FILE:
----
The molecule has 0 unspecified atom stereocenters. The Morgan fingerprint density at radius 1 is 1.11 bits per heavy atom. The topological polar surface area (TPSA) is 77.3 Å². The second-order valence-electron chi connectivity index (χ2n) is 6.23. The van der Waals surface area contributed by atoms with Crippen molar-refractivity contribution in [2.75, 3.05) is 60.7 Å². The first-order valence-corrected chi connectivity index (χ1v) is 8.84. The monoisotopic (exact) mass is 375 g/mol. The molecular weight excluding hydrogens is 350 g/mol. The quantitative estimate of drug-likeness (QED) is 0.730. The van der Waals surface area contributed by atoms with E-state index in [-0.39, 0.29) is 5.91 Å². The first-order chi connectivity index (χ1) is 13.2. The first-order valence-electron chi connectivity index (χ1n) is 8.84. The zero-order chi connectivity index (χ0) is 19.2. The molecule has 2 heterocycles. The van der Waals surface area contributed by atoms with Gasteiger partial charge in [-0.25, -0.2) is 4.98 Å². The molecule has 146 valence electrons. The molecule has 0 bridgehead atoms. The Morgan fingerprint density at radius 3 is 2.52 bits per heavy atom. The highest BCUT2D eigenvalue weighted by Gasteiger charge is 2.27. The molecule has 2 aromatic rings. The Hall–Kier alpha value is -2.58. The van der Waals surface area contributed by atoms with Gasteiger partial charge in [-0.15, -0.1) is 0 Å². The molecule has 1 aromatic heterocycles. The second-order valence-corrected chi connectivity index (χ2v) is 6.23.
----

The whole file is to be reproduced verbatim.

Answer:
The molecule has 0 unspecified atom stereocenters. The Morgan fingerprint density at radius 1 is 1.11 bits per heavy atom. The topological polar surface area (TPSA) is 77.3 Å². The second-order valence-electron chi connectivity index (χ2n) is 6.23. The van der Waals surface area contributed by atoms with Crippen molar-refractivity contribution in [2.75, 3.05) is 60.7 Å². The first-order valence-corrected chi connectivity index (χ1v) is 8.84. The monoisotopic (exact) mass is 375 g/mol. The molecular weight excluding hydrogens is 350 g/mol. The quantitative estimate of drug-likeness (QED) is 0.730. The van der Waals surface area contributed by atoms with E-state index in [-0.39, 0.29) is 5.91 Å². The first-order chi connectivity index (χ1) is 13.2. The first-order valence-electron chi connectivity index (χ1n) is 8.84. The zero-order chi connectivity index (χ0) is 19.2. The molecule has 2 heterocycles. The van der Waals surface area contributed by atoms with Gasteiger partial charge in [-0.25, -0.2) is 4.98 Å². The molecule has 146 valence electrons. The molecule has 0 bridgehead atoms. The Morgan fingerprint density at radius 3 is 2.52 bits per heavy atom. The highest BCUT2D eigenvalue weighted by Gasteiger charge is 2.27. The molecule has 2 aromatic rings. The Hall–Kier alpha value is -2.58. The van der Waals surface area contributed by atoms with Gasteiger partial charge in [-0.15, -0.1) is 0 Å². The molecule has 1 aromatic heterocycles. The second-order valence-corrected chi connectivity index (χ2v) is 6.23.